Jade has three Q2C reference architectures: One for network devices, one for software companies (consumer and enterprise), and one for social media (also referred to as internet companies). Professional services pay a role in all three. These architectures are a great starting point, where you get 70 to 80 percent of what you need right out of the gate, but you still have to make sure the individual components fit your ecosystem.

The primary integration in all three is between CRM and ERP. With our clients, that’s typically Salesforce and Oracle, but it could also be SAP. In my last blog, I talked about how there used to be one “mothership” application — usually ERP — where everything happened and it was customized to accommodate company-specific process anomalies.

The move to best-of-breed has changed that. For financials and supply chain, ERP still dominates. But few companies use the CRM module of a cloud-based ERP suite. And for HR, marketing automation, CLM, warehouse management, and other specialties, the best-of-breed market is crowded with entries.

Most companies want best-of-breed to be part of their reference architecture, which means integration. A decade ago, there was quite a bit of anxiety around this — but this is no longer the case. All best-of-breed apps come with APIs that can be plugged into an integration platform as a service (iPaaS) like the Boomi AtomSphere Platform. In a matter of days, not weeks or months, you can integrate two applications, and within a week deploy it into production. The whole mindset for reference architectures and integration has changed.

A reference architecture for Q2C may have hundreds of integrations, so it needs a solid integration layer, where little time is spent on manual tasks. Everything that can be automated, should be. And the key “reference” in a reference architecture is how master data is conceived, configured, and integrated with other systems.

Automating Quote to Cash

In our practice, we work with companies that have different levels of maturity when it comes to automating the Q2C process. Some high-growth companies constantly work on refining their Q2C, adding more automation. They want a zero-touch and frictionless process. This is easier said than done, but that’s the goal.

A greater percentage of our clients, usually larger companies, have well-defined, mature processes, some of which are still manual. But they are starting to ask why certain legacy systems need to be kept; why can’t they be changed? Modernizing Q2C is part of a broader digital transformation initiative. But cultural limitations hamper these efforts and complex change management sometimes overwhelms them.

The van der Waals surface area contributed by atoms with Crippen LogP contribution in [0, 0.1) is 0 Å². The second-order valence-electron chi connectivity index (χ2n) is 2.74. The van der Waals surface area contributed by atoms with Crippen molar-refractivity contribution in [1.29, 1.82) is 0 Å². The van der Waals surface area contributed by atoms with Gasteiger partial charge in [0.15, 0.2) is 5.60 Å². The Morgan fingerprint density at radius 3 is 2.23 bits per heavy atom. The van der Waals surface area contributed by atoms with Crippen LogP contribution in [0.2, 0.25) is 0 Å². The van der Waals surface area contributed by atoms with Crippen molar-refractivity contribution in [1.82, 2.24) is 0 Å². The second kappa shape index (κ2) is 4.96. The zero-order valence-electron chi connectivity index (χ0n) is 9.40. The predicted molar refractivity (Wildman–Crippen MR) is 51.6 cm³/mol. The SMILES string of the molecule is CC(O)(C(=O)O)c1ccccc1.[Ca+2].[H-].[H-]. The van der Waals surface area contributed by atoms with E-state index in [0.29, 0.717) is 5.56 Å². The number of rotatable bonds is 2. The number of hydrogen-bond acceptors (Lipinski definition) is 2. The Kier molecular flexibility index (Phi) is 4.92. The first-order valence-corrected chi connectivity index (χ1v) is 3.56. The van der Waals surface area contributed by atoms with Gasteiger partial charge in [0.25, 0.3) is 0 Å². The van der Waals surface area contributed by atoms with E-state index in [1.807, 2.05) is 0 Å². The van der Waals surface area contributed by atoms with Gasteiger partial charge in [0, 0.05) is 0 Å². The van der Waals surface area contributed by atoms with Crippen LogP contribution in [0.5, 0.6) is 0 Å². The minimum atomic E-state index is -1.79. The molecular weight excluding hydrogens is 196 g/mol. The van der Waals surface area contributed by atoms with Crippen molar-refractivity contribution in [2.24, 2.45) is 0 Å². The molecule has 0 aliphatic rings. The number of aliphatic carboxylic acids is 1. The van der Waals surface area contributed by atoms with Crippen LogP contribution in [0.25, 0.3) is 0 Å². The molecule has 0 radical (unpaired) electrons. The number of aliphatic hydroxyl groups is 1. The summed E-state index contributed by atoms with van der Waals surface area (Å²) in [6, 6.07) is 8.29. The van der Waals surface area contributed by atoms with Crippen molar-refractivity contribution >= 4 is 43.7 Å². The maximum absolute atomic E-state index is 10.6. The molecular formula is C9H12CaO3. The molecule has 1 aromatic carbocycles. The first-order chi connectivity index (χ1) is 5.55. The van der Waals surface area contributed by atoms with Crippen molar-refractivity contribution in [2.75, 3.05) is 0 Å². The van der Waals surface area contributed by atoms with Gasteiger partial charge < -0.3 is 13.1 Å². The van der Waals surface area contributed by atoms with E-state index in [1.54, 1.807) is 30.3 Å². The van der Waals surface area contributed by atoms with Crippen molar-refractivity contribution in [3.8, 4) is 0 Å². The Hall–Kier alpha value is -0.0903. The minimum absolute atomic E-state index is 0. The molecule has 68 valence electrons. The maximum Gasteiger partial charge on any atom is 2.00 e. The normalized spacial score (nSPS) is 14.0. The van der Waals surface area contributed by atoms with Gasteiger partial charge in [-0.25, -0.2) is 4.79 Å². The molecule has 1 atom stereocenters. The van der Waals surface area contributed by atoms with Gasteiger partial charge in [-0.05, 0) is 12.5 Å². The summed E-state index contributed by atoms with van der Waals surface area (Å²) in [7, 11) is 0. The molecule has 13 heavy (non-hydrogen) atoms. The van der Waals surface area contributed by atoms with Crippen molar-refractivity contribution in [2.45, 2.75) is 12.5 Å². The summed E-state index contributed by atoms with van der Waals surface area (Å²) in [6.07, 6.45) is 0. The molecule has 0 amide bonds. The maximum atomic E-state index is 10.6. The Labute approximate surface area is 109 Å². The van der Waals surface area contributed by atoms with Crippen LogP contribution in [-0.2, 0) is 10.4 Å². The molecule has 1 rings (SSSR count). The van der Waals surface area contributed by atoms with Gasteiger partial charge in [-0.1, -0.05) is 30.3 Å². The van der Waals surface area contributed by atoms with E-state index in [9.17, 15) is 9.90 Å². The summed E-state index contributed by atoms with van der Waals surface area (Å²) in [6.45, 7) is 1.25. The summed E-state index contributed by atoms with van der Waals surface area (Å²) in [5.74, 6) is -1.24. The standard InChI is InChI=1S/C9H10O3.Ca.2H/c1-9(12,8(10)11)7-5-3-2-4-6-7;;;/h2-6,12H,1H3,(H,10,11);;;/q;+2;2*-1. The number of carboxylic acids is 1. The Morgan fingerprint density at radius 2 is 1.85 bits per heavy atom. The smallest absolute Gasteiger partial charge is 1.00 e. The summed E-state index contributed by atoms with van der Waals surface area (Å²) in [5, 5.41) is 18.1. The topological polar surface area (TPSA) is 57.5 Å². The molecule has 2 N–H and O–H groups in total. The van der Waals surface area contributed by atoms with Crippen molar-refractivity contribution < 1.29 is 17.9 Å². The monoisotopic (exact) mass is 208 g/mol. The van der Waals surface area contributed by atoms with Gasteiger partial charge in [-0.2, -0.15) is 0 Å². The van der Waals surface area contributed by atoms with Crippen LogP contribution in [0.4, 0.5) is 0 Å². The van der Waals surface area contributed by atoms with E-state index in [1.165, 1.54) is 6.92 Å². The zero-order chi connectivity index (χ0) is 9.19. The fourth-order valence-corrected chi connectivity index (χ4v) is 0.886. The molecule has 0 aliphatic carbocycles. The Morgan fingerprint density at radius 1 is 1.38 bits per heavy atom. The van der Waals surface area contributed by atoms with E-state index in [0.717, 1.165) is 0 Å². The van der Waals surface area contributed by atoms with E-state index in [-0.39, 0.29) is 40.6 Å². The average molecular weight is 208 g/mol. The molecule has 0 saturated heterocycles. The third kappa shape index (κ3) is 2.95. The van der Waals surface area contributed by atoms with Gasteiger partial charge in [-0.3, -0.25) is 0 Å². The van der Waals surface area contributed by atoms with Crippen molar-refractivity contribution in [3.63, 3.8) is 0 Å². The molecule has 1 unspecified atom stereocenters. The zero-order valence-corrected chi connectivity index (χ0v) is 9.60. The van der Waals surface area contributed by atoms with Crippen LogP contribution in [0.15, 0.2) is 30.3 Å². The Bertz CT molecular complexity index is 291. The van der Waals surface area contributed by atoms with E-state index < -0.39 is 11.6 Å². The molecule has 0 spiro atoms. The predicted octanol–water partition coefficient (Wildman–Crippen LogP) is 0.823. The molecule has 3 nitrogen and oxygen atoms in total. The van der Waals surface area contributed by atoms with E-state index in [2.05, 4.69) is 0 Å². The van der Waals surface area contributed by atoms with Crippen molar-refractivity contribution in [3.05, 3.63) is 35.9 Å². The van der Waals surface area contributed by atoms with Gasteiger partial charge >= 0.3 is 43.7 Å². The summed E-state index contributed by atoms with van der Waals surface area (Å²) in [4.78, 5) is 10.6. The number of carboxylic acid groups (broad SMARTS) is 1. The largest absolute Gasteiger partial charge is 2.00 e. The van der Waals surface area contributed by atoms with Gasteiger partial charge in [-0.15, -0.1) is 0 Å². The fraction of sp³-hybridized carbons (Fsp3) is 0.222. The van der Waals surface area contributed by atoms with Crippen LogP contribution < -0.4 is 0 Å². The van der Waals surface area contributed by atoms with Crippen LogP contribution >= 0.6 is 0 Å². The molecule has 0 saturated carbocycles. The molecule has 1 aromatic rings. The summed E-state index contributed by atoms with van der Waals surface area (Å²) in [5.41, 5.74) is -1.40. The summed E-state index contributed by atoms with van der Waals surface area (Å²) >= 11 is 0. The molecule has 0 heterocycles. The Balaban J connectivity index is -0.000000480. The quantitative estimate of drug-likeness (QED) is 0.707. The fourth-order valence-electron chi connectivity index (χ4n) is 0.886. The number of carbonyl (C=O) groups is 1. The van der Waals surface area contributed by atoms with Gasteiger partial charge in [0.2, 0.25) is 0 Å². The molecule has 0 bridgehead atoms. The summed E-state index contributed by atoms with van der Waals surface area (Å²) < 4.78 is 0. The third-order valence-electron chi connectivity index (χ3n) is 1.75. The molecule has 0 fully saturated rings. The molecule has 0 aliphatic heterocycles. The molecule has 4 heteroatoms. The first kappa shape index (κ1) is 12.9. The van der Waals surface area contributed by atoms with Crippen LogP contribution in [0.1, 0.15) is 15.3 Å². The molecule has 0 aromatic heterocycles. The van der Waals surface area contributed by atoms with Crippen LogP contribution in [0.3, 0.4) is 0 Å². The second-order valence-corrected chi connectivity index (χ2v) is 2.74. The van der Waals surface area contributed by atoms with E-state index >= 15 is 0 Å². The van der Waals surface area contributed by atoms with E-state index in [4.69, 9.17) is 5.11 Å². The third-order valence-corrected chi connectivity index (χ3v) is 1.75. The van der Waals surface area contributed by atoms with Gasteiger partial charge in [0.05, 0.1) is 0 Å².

Nevertheless, modernizing and automating Q2C is not binary. There are phases. Most companies have some degree of automation because the complexities of quoting and calculating revenue schedules is simply too complex to do manually. You must have systems do it, which then integrate with other systems to make it happen.

Occasionally I come across companies that still haven’t integrated their CRM and ERP systems, but they are outliers. They’re quickly realizing that if they don’t integrate those basic systems, they’ll be overwhelmed by market demand. The more automated the Q2C process, the more demand companies can handle at a lower cost.

The Jade Approach to Automating and Simplifying the Q2C Process

We’ve helped many of our clients simplify their Q2C process, and have seen many variations. Often an existing process has complexities designed into it, but no one remembers the reasons why. Or companies did not have the internal capabilities to do it differently. The size of the company is also an important factor, as well as its rate of growth.

Regardless of the initial conditions, we start with an assessment from which we generate a road map to get companies from where they are to where they want to be — the desired end state. We can also address some of the “low hanging fruit” during assessment, which accelerates desired outcomes. We use our reference architectures as starting points and then identify the gaps clients face now and are likely to face in the future.

Our capabilities across CRM, ERP, and integration allow us to offer an authentic and effective end-to-end solution. We have more than 150 clients in the high tech space. So, our track record with projects like Q2C modernization is based on a great deal of experience.

Read the solution brief “Jade Global’s High Tech Solutions” to learn more about Jade Global’s solution for high tech companies.